Forced Euvolemic Diuresis With Mannitol and Furosemide for Prevention of Contrast-Induced Nephropathy in Patients With CKD Undergoing Coronary Angiography: A Randomized Controlled Trial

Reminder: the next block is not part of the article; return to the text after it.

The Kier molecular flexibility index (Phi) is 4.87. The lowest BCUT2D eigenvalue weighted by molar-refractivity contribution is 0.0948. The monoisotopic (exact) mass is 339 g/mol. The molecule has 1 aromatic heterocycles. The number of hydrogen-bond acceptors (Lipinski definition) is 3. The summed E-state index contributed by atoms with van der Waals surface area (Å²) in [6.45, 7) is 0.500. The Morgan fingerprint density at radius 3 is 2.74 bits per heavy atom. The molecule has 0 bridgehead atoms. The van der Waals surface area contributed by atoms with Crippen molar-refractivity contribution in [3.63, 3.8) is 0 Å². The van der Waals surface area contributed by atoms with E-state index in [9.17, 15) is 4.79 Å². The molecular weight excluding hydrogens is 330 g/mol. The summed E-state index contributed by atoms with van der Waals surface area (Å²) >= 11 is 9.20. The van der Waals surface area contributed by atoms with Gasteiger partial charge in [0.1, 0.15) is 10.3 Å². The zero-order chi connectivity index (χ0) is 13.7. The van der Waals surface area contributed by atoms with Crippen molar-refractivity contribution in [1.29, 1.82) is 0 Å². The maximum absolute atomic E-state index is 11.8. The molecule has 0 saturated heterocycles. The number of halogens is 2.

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BACKGROUND: Contrast-induced nephropathy is common in patients with coronary angiography. Mechanistically, forced euvolemic diuresis with mannitol and furosemide ought to prevent contrast-induced nephropathy. Our objectives are to: (1) undertake a randomized trial testing this hypothesis, and (2) conduct a meta-analysis of our findings with 2 earlier studies. STUDY DESIGN: (1) Randomized allocation-concealed controlled trial with blinded ascertainment of outcomes, and (2) random-effects meta-analysis of 3 trials. SETTING & PARTICIPANTS: Single-center study of consenting adults with serum creatinine level greater than 1.7 mg/dL undergoing coronary angiography; patients unable to tolerate fluid challenge or receiving dialysis were excluded. Two previous trials had randomly assigned 159 patients. INTERVENTION: Forced euvolemic diuresis with saline, mannitol, and furosemide compared with saline hydration controls. All patients were pretreated with at least 500 mL of half-normal saline before angiography; during and 8 hours after, urine output was replaced milliliter per milliliter with half-normal saline. OUTCOMES & MEASUREMENTS: The primary outcome was contrast-induced nephropathy within 48 hours of the procedure, defined as a 0.5-mg/dL absolute or 25% relative increase in creatinine level. RESULTS: Overall, 92 patients were allocated to intervention (n = 46) or control (n = 46). Mean age was 64 +/- 14 (SD) years, 23% were women, 37% had diabetes, 47% used oral furosemide, mean creatinine level was 2.8 +/- 1.6 mg/dL, and most patients (72%) underwent diagnostic catheterization. Patients had a net positive fluid balance (389 +/- 958 mL for intervention versus 655 +/- 982 mL for controls; P = 0.2). Contrast-induced nephropathy occurred in 23 (50%) intervention patients versus 13 (28%) controls (relative risk, 1.77; 95% confidence interval, 1.03 to 3.05; P = 0.03; adjusted odds ratio, 3.73; P = 0.03). Within 48 hours, creatinine level had increased by 0.8 +/- 1.1 mg/dL with intervention versus 0.2 +/- 0.6 mg/dL for controls (P = 0.002). Overall, 11 (12%) patients died or required dialysis, with no difference according to allocation status (P = 0.5). Random-effects meta-analysis of published data (3 trials; 251 patients) suggests furosemide-based interventions lead to significant harm compared with hydration: pooled relative risk, 2.15; 95% confidence interval, 1.37 to 3.37; I(2) = 0%. LIMITATIONS: Small single-center study that cannot determine whether harms were related to furosemide, mannitol, or a combination. CONCLUSIONS: Forced euvolemic diuresis led to a significantly increased risk of contrast-induced nephropathy. This strategy should be abandoned, and our results suggest that oral furosemide therapy perhaps should be held before angiography.
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